On January 22nd, Devening Projects proudly opens the first solo show at the gallery of Chicago artist Maggie Crowley. An opening reception takes place from 3 to 5pm on Sunday; the exhibition continues until March 4th.
Comb is a great title for this show. A verb and a noun, the word suggests both an untangling and the means to do so. It suggests a desire to order and search; in another sense, to maintain and metabolize. Crowley approaches this idea by allowing the viewer to “comb through” a series of delicately produced and carefully delivered silk paintings, welded metal armatures and site-specific interventions. Doing so, one encounters the artist’s reflections on closely observed fragments of life events and the physical manifestations of objects, observations and memories. Disparate things such as clothing, nail clippers, a receipt and a chainsaw chain are braided together, pointing at importance or at the very least hinting at some invisible system. As one looks more closely, the images, objects and intense shifts in scale suggest moments of significance in Crowley’s life. Sometimes woven into their material support or just elusive enough to disappear, these visual notes—once discovered and identified—are the means through which one begins to sort, interpret and ultimately arrive at the most compelling destination. This process may be familiar to anyone in the company of an artwork, but with Crowley’s work, there is little or no hierarchy guiding the process. The viewer takes cues from the artist and weaves together something that grants access to not only Crowley’s physical and psychic experience, but also the means to discover their own.
In Comb, Crowley’s materials and construction methods reflect her history and the legacy of her upbringing. Skillful labor and pride of hand work is seen in the painted silk veils and welded steel supports, often interlocked to function as a single work. The raw metal against the delicate silk brings a heightened awareness to the properties of both. Similarly, dissonance in the imagery—sometimes yardwork, sometimes a ballpoint pen—dissolves any linear read of the work. Raised by a hairdresser and a welder, Crowley is sensitive to the intimate process of craft and care for material. As she says in her exhibition statement:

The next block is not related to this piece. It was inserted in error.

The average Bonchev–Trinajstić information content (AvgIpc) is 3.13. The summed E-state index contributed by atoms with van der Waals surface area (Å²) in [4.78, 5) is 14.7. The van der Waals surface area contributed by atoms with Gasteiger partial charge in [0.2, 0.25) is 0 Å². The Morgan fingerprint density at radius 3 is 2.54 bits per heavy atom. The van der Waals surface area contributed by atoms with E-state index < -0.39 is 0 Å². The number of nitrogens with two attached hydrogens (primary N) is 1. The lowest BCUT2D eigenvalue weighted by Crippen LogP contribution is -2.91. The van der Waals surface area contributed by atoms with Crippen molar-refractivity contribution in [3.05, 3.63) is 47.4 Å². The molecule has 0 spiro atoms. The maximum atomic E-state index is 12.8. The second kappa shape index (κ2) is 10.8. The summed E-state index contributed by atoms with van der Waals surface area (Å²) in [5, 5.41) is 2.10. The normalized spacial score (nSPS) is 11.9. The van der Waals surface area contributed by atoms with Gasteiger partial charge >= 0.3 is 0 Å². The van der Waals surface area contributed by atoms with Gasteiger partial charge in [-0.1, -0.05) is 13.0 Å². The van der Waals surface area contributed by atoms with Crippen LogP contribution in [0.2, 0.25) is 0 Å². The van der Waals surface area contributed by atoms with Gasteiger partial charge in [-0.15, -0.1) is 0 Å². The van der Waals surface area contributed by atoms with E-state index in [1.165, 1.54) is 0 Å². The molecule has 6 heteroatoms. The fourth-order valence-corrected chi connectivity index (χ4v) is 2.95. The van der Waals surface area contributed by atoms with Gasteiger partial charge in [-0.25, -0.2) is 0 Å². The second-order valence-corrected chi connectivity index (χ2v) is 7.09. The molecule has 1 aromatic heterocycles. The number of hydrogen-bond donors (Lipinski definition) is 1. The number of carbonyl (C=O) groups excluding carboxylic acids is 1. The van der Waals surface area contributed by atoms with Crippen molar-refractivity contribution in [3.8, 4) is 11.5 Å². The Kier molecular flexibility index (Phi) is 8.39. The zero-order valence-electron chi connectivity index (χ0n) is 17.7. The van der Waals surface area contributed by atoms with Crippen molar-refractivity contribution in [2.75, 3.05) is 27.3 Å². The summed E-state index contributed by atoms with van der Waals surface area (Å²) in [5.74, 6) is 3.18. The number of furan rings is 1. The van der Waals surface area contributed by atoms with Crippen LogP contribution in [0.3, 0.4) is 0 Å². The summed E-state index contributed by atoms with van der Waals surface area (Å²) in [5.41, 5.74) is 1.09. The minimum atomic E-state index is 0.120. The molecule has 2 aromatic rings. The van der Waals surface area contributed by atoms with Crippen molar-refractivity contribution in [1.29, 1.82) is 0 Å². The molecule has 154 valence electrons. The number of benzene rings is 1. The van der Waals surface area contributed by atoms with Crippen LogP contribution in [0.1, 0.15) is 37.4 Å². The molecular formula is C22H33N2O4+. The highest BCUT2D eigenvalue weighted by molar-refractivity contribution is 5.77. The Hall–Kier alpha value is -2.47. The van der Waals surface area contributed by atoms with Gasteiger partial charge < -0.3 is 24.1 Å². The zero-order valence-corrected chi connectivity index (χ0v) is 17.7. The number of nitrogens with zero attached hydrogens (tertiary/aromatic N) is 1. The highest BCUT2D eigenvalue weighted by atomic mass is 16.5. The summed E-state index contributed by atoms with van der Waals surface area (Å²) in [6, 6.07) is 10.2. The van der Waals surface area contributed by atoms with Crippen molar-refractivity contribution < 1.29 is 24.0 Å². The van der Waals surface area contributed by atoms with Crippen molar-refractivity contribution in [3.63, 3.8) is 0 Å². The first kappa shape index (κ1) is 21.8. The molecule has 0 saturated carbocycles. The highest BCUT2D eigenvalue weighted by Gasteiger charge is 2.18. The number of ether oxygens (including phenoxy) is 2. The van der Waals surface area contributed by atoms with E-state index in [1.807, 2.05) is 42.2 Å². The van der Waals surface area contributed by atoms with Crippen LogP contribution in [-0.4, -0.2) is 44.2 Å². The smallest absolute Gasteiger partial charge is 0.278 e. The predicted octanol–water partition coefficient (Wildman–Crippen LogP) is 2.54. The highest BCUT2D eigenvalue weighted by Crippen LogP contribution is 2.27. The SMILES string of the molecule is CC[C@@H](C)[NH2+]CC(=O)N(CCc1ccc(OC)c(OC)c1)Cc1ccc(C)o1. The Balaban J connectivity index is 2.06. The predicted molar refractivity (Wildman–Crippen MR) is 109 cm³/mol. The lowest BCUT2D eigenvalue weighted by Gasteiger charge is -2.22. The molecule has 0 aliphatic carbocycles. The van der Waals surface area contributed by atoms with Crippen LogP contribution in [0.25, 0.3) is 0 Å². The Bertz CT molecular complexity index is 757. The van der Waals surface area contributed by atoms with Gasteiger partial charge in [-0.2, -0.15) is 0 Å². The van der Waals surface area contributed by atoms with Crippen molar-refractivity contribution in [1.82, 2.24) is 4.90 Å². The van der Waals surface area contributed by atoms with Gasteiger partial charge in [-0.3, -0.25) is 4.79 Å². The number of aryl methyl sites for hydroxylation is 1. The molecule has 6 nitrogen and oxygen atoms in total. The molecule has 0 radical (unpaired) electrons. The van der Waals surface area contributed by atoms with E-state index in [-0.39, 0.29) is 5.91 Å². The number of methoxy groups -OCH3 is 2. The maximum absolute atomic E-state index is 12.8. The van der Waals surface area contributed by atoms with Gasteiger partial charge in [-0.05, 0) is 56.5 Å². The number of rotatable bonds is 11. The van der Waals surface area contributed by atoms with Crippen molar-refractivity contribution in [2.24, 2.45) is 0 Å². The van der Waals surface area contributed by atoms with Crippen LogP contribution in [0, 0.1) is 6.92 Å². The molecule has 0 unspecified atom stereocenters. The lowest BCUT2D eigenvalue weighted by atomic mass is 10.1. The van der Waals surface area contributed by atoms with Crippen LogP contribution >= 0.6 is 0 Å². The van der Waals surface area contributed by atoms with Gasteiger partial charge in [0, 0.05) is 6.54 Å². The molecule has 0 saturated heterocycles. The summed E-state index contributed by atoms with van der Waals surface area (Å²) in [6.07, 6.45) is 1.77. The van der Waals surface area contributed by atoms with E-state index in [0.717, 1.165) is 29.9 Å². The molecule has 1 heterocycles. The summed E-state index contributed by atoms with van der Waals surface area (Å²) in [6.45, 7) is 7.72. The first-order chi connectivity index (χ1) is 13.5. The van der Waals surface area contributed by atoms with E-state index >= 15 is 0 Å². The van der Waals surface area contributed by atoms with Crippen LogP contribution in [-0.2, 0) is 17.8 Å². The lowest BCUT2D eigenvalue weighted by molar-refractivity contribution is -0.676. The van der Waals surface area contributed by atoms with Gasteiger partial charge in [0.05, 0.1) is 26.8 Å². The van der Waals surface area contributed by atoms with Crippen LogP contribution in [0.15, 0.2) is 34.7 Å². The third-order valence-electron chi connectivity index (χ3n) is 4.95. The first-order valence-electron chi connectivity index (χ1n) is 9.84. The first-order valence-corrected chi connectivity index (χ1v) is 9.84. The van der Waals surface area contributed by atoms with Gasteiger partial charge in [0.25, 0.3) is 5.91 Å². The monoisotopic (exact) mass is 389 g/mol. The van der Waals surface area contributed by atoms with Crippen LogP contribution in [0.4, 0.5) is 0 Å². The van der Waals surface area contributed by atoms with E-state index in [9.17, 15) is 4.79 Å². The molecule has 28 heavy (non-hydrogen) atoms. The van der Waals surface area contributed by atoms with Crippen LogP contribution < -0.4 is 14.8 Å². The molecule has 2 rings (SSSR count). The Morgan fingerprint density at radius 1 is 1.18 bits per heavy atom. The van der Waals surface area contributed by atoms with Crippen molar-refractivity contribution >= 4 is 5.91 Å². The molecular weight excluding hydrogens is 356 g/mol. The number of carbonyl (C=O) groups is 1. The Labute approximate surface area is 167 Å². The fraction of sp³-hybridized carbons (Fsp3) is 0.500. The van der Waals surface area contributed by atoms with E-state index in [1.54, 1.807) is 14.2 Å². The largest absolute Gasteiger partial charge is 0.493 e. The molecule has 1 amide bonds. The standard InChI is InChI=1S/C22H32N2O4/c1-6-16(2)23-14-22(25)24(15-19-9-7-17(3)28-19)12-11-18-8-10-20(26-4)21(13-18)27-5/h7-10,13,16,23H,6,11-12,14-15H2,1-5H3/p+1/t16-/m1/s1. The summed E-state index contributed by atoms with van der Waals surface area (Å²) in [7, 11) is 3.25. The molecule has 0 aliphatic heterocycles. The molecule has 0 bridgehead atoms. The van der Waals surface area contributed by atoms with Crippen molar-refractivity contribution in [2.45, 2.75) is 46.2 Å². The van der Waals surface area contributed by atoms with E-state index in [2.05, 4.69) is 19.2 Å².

“…the language of cosmetology and iron work inform my materials, imagery and hanging systems for painting. A silk substrate recalls the cape worn at the hair salon as well as the theatrical performance of the hairdresser. Silk also behaves like human hair. Trade materials such as angle iron, threaded rods and other ferrous metals are arc welded to create non-traditional frames. This combination speaks to my research interest in bodily intelligence and the complexities between vocation and intellectualism.”
Comb should not be seen as a distillation of an idea; too many wonderfully eccentric components are distributed within and throughout the exhibition to suggest anything resolute. What can be said with certainty is that the experience of sifting through and discovering bits and pieces in the work moves the audience to consider how their own life and history can inform a strong legacy.
Maggie Crowley (b. 1987, Ottawa, Illinois) received her M.F.A. from the University of Chicago in 2013, her M.A. from Eastern Illinois University in 2011 and her B.S. in Education from Illinois State University in 2009. Crowley has exhibited in numerous venues including the Reva and David Logan Center for the Arts, the Hyde Park Art Center, Area: Lugar de Proyectos in Caguas, Puerto Rico, and the Cue Foundation in New York City. In 2020 and 2022 Crowley was awarded individual artist grants from the Illinois Arts Council. In 2021 Crowley was awarded a fully funded residency at the Ox-Bow School of Art and Artists in Saugatuck, Michigan. In 2022 she was a recipient of the Jarislowsky Foundation’s Emerging Artists award with a fully funded residency at the Banﬀ Centre for Arts and Creativity in Banﬀ, Canada. Since 2016, Crowley has co-directed Produce Model Gallery in the Pilsen neighborhood of Chicago.